Border security is like other forms of security in Liaoning — things are heightened at the festive times when more ‘outsiders’ are due into the province, so border patrols picked up over Spring Festival. Border security is becoming more high-tech. The head of propaganda for Dandong (who happens to be an ethnic Manchu woman) has said as much this past March. Mayor Zhang recently visited the old bridge between Sinuiju and Dandong and reviewed the surveillance center nearby.
And in line with maintenance of order along the border, the Dandong Public Security Bureau provides evidence of a pre-May Day mobilization that emphasized linkages between Dandong and the new trade zone, as well as harmonizing disagreements along the way.
Dandong (PRC) public security gives itself a pat on the back for shepherding 10,000 walkers from city center to new Yalu River bridge while resolving 13 incidents of "contradictions among the people"; that's one for every kilometer walked. https://t.co/VMBfJQXGvO pic.twitter.com/Upx1qILqn7— Adam Cathcart (@adamcathcart) May 2, 2019
Probably more interesting still was the discovery of some weapons — 90 bullets and a dagger — stashed in a plastic tub buried in the rocks under Taoli bridge (套里大桥) in Dandong. No foreigners or domestic enemies were implicated, but it was as good an indicator as any for the need for vigilance in the fair border city.
Finally, there seems to have been an uptick in discussion of river traffic around the new Yalu River bridge and elsewhere in the city. The mayor stressed this topic in April. The city released a document in December 2018 (which appears to have been distributed internally on 26 June 2018) replying to an undated order entitled “Suggestion Regarding the Strengthening of Traffic Controls of a Reopened [Sino-] North Korean Border Zone to Establish the Image of Dandong as a Fine International City”《关于加强复朝边贸车管控树立丹东良好国际城市形象的建议》. The document stated concerns about managing traffic around the old Yalu River bridge, the radical, obvious, and permanent solution (根治办法) for which was “to open the new Yalu River port as soon as possible (尽快开通新鸭绿江大桥口岸).” It also appears obvious that the city public security bureau and other agencies were operating in the summer 2018 on the premise that trade with North Korea was likely to expand.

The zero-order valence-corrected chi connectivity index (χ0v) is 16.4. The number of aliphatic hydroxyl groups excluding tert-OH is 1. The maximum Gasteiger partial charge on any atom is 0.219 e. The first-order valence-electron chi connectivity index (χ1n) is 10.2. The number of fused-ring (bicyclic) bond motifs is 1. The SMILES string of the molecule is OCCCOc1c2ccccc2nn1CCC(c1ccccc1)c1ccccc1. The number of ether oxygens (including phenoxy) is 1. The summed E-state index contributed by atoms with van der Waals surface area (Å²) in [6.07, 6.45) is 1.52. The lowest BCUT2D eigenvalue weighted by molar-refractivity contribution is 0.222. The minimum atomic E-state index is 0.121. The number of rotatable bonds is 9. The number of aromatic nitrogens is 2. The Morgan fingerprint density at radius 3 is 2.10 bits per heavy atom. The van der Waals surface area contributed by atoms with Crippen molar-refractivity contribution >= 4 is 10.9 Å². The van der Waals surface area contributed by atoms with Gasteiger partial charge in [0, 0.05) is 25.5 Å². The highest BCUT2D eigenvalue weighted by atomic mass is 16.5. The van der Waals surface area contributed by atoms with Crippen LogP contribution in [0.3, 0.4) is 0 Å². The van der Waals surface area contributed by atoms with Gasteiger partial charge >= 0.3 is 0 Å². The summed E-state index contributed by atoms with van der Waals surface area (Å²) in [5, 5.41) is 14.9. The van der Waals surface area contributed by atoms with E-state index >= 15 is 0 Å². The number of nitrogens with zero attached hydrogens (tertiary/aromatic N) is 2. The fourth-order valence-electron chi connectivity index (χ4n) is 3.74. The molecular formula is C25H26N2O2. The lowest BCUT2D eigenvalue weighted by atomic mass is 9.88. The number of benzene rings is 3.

In the meantime, the view for most cross-border trade will still look rather like this:
What better way to mark my 50th birthday than my first drive across the Sino-Korean Friendship Bridge from #NorthKorea into #China? Crosses the Yalu River from Sinuiju to Dandong. #britishembassy #Pyongyang pic.twitter.com/lzVJyCQidD— Colin Crooks (@ColinCrooks1) February 19, 2019